The Liquid Legal Institute (LLI), an organisation focused on building a ‘Common Legal Platform’, has created an extensive open source library of free NLP resources that may be of use to the legal and legal tech world.
The library, which is on GitHub, covers a wide range of content, from general know-how, to free NLP software, to legal sector datasets that you can use to then train your NLP for a specific project (see part of the resources listed below), to tutorials to help you learn more about how to use this software.
It’s a great endeavour that helps to broaden the use of NLP software, which is steadily helping to reshape a significant part of the legal tech market – (see The New Legal AI Map).
Artificial Lawyer caught up with LLI co-founder, Bernhard Waltl, who is also a Legal Operations Officer in Munich at German car group, BMW, to find out some more.
One particularly interesting aspect Waltl mentioned was that this was not necessarily all about encouraging law firms to start building their own NLP tools – although if they wanted to this would be a great resource – but, that the priority is to break down knowledge barriers that hold back lawyers from understanding what NLP is and what it can do.
Ironically, this may in turn result in lawyers looking to existing commercial legal tech vendors, but at least they will then do so with a deeper knowledge of what NLP is all about and how it works. And that’s got to be a good thing. I.e. free resources can in theory help to sustain and expand a commercial market, rather than undermining it, at least when related to what is still seen by some as a new approach.
Here’s the interview that covers this point and much more. Enjoy.
– First, what is Liquid Legal?
Liquid Legal is a mindset, a movement, an attitude, and a laboratory for the future of the legal industry. It all started a couple of years ago with our first official book, in which the transformation of legal was sketched.
The book’s subtitle unveils a lot: ‘Transforming Legal into a Business Savvy, Information Enabled and Performance Driven Industry’. Since then, we have been overwhelmed by the momentum Liquid Legal has experienced.
In 2018 we founded a non-profit association with a lightweight structure of 5+1 working groups, namely Digitalisation, Education, Standardisation, Methodologies, and Material Law, in which our members work on projects that contribute to the ‘+1’ working group and our overall vision: the Common Legal Platform.
– Now the information on NLP, is this all from other sources, or did some come from LLI?
We observed that many NLP projects in the legal field lack a common understanding and a knowledge base that contains all the freely available state-of-the-art information on NLP for legal. This is counter-intuitive, as so much information is freely available.
This was the base line for the Legal Text Analytics Repository, which is the result of a project that was proposed and completed within a very short period of time. Most of the content is linked, we ‘just’ collected it and linked to the original sources.
The NLP content that has been created by LLI members is linked there as well. We are constantly adding new information and are more than happy to add things that we have missed. The great thing with GitHub is that is really open to everyone: not only to those who inform themselves, but also to those who want to contribute.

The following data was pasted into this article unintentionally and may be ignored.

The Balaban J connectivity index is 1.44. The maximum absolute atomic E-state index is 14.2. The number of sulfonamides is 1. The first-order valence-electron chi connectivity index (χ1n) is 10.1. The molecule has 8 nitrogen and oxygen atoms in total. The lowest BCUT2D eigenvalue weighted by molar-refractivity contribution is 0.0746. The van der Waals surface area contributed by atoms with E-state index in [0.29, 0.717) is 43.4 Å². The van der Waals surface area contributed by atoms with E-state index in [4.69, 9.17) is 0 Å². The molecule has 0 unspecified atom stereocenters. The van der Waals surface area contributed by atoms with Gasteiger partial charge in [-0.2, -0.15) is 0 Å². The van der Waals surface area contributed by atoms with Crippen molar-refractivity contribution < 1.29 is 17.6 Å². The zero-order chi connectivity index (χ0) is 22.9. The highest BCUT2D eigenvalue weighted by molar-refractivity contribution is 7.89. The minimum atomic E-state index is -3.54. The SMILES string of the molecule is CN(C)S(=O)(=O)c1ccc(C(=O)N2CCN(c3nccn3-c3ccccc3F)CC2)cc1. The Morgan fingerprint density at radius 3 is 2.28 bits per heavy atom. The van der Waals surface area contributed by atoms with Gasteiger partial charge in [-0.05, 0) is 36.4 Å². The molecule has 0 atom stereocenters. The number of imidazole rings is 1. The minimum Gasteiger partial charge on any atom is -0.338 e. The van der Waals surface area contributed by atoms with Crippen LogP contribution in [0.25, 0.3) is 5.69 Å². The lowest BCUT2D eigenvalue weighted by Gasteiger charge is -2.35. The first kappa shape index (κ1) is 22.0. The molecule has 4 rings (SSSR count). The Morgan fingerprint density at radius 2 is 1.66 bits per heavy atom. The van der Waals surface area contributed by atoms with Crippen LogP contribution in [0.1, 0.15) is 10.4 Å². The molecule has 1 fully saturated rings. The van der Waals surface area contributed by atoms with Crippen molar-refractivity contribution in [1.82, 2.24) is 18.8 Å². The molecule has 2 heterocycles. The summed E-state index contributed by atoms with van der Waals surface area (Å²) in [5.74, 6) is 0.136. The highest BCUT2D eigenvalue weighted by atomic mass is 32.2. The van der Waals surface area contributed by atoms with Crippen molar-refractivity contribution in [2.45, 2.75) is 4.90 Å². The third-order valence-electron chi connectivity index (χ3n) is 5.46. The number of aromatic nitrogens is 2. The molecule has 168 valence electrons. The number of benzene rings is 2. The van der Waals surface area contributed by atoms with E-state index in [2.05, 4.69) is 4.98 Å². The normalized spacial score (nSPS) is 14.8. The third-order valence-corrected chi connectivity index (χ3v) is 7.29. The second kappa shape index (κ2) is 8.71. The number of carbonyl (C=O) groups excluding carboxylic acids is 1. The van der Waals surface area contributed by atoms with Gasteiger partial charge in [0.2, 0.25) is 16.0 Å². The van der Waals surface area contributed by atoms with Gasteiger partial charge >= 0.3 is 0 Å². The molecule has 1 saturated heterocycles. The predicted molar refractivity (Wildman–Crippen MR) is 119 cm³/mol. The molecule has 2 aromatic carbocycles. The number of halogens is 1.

– Do you hope law firms will build their own legal tech tools (by using this information)?
No, we don’t expect law firms or inhouse departments to write their own legal tech tools – and least not with the repository only. However, we think that the repository decreases the barrier of trying out and understanding legal tech tools.
Ultimately, it creates a common and shared understanding. This contributes to our mission of the ‘Common Legal Platform’: We get more aligned with what we have in common and become much more efficient in solving our own, individual challenges. Open source is definitely a step forward – although it might appear as a novelty for the legal industry. We, at the LLI, are more than happy to bring this mindset to the legal domain.
– What is there?
The repository is structured into different sections: Selected Tasks and Use Cases, Methods, Libraries, Datasets and Data, Annotation and Data Schemes, Annotation Tools, Research Groups and Labs, and Tutorials
We assembled all the information that is required to start and implement an NLP project. We want to be as hands-on as possible: no overhead, no registration, and above all: no paywall.
– Why did you do this?
Well, you must understand the LLI mindset: we want to solve the problems that cause headaches for everyone during digitalisation. This includes the getting-starting with AI / NLP projects. We decided to summarise all the relevant information in one place and create an overview that everyone can use. Of course, we hope that the community accepts our offering and gives something back, e.g., a resource that is not yet linked.
We are more than happy that the various communities have reacted so positively: the International AI and Law Association linked the repository on their official webpage and many NLP communities have shared it within their network. As of now we have approx. 200 Github stars, which we consider a success.
– Is this the only open source area, and are there others you are building?
Most of the projects are creating something that is freely available. Not everything is published via GitHub, but on different channels. Just have a look at our webpage and get an overview of all the great projects that are either completed or on-going. We cordially invite you to become a member, join the LLI community and work with us on Liquid Legal.
Congratulations, this is a great project!
Some of what’s on offer in the library:
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